I can’t believe that it has been over a month since I last posted about what I’ve been writing at the Washington Examiner. Here’s a summary…
I learned a lot about medical marijuana in D.C. ahead of the opening of the District’s first highly regulated medical marijuana dispensaries.
I visited the National Zoo to check out their Asian elephants’ fancy new digs.
I looked into a national civil engineers’ report that gave D.C. roads surprisingly low marks.
I interviewed college students about a solar-powered house they’ve been working on for over two years — and I got to visit the construction site in person.
Verizon is under scrutiny after a mass failure of their 911 infrastructure in a storm last summer. I wrote about a regional government group’s report on what happened.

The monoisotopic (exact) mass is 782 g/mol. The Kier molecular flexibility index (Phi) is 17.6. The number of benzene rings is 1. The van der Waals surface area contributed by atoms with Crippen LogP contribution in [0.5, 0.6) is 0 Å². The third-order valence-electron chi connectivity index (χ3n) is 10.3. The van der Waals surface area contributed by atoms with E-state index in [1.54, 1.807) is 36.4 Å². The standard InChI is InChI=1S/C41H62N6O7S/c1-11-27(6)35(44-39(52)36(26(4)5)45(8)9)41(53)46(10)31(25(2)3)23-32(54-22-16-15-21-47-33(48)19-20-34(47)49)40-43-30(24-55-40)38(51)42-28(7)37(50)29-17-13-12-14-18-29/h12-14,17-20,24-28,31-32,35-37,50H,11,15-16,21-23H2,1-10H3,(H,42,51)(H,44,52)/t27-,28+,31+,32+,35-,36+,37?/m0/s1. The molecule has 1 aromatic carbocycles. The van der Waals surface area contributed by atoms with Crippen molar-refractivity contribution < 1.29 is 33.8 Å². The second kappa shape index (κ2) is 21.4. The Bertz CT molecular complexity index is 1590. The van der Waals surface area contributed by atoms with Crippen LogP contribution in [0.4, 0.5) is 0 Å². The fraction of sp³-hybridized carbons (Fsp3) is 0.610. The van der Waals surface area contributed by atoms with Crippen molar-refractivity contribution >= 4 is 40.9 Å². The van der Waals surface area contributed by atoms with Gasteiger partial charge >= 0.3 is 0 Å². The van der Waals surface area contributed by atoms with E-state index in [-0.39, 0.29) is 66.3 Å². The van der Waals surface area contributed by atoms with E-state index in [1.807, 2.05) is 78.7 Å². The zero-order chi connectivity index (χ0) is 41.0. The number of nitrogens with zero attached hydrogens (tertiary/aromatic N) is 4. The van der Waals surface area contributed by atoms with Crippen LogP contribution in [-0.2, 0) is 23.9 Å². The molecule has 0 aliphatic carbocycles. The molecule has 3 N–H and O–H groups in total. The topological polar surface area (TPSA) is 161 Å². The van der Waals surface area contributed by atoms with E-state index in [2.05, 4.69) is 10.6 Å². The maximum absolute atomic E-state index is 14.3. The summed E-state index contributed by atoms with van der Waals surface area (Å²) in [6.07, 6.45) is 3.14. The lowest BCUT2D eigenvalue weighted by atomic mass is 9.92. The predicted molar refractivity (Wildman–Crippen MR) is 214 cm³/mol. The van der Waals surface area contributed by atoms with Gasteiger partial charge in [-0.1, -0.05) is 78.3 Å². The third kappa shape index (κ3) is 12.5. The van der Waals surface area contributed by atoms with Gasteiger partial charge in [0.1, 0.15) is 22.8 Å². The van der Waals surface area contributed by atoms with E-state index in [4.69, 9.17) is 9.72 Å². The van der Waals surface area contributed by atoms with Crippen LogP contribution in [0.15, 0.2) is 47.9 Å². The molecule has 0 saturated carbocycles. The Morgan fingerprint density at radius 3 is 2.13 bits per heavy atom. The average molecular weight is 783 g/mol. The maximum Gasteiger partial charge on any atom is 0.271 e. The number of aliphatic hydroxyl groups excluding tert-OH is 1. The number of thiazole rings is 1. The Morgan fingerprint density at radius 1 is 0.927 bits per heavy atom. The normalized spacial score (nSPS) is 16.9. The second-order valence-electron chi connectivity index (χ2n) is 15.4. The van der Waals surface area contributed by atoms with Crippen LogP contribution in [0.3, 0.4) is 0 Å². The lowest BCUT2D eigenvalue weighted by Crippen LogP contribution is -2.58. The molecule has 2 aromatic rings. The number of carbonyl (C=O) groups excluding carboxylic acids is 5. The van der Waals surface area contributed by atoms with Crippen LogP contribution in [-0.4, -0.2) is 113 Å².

The Examiner published an article I wrote early in my internship about the George Washington University’s ever-rising cost of attendance.
I spent two days with another reporter following on the “Snowquester” storm that turned out to be pretty weak — but still caused some headaches in D.C. (Two articles: the day before the storm and the day of the storm.)
I interviewed a lute and guitar player who performs a specific type of Jewish folk music, a local artist who uses an old-fashioned letterpress machine, and a man who organized a recent Frisbee tournament where players wear crazy costumes. I also met the world’s most articulate 8-year-old entrepreneur and asked a stand-up comedian where his jokes come from.
I wrote about some of the pressures on the foster care system in D.C., even as it seems to be making progress.
I also attended a hearing and wrote about the limitations of D.C.’s new ethics board.
I wrote about two missing person cases, in addition to normal crime reporting, blogging and features. (More crime blogging here, here, here, here and here. More features here and here.) Plus, I learned that criminals do not always think through their decisions very well.
As always, you can follow my writer page on the Examiner’s website to see my latest contributions.